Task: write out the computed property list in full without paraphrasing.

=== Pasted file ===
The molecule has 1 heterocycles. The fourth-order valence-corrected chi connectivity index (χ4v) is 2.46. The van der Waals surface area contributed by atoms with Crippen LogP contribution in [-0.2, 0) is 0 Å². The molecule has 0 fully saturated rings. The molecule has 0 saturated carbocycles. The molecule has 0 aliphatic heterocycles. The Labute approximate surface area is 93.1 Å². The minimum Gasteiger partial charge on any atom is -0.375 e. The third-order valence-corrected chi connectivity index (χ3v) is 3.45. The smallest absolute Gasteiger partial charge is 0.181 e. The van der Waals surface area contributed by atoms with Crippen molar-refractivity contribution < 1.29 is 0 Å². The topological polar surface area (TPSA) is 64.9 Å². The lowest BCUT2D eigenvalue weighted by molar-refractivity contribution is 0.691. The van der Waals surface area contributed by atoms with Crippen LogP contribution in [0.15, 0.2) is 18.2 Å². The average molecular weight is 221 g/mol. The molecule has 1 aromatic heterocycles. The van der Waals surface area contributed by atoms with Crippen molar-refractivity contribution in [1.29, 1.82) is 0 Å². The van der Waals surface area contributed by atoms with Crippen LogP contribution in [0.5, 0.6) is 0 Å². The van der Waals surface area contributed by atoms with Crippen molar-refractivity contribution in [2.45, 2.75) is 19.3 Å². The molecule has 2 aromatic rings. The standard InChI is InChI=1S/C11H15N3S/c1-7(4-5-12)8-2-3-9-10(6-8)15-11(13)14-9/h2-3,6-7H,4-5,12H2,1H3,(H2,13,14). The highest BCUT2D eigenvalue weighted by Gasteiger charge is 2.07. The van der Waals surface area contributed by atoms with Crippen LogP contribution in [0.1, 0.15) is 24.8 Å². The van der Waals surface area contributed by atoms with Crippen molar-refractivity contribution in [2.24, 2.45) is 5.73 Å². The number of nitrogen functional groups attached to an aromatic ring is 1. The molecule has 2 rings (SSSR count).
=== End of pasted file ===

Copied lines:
The molecule has 1 heterocycles. The fourth-order valence-corrected chi connectivity index (χ4v) is 2.46. The van der Waals surface area contributed by atoms with Crippen LogP contribution in [-0.2, 0) is 0 Å². The molecule has 0 fully saturated rings. The molecule has 0 saturated carbocycles. The molecule has 0 aliphatic heterocycles. The Labute approximate surface area is 93.1 Å². The minimum Gasteiger partial charge on any atom is -0.375 e. The third-order valence-corrected chi connectivity index (χ3v) is 3.45. The smallest absolute Gasteiger partial charge is 0.181 e. The van der Waals surface area contributed by atoms with Crippen molar-refractivity contribution < 1.29 is 0 Å². The topological polar surface area (TPSA) is 64.9 Å². The lowest BCUT2D eigenvalue weighted by molar-refractivity contribution is 0.691. The van der Waals surface area contributed by atoms with Crippen LogP contribution in [0.15, 0.2) is 18.2 Å². The average molecular weight is 221 g/mol. The molecule has 1 aromatic heterocycles. The van der Waals surface area contributed by atoms with Crippen molar-refractivity contribution in [1.29, 1.82) is 0 Å². The van der Waals surface area contributed by atoms with Crippen LogP contribution in [0.5, 0.6) is 0 Å². The van der Waals surface area contributed by atoms with Crippen molar-refractivity contribution in [2.45, 2.75) is 19.3 Å². The molecule has 2 aromatic rings. The standard InChI is InChI=1S/C11H15N3S/c1-7(4-5-12)8-2-3-9-10(6-8)15-11(13)14-9/h2-3,6-7H,4-5,12H2,1H3,(H2,13,14). The highest BCUT2D eigenvalue weighted by Gasteiger charge is 2.07. The van der Waals surface area contributed by atoms with Crippen LogP contribution in [0.1, 0.15) is 24.8 Å². The van der Waals surface area contributed by atoms with Crippen molar-refractivity contribution in [2.24, 2.45) is 5.73 Å². The number of nitrogen functional groups attached to an aromatic ring is 1. The molecule has 2 rings (SSSR count).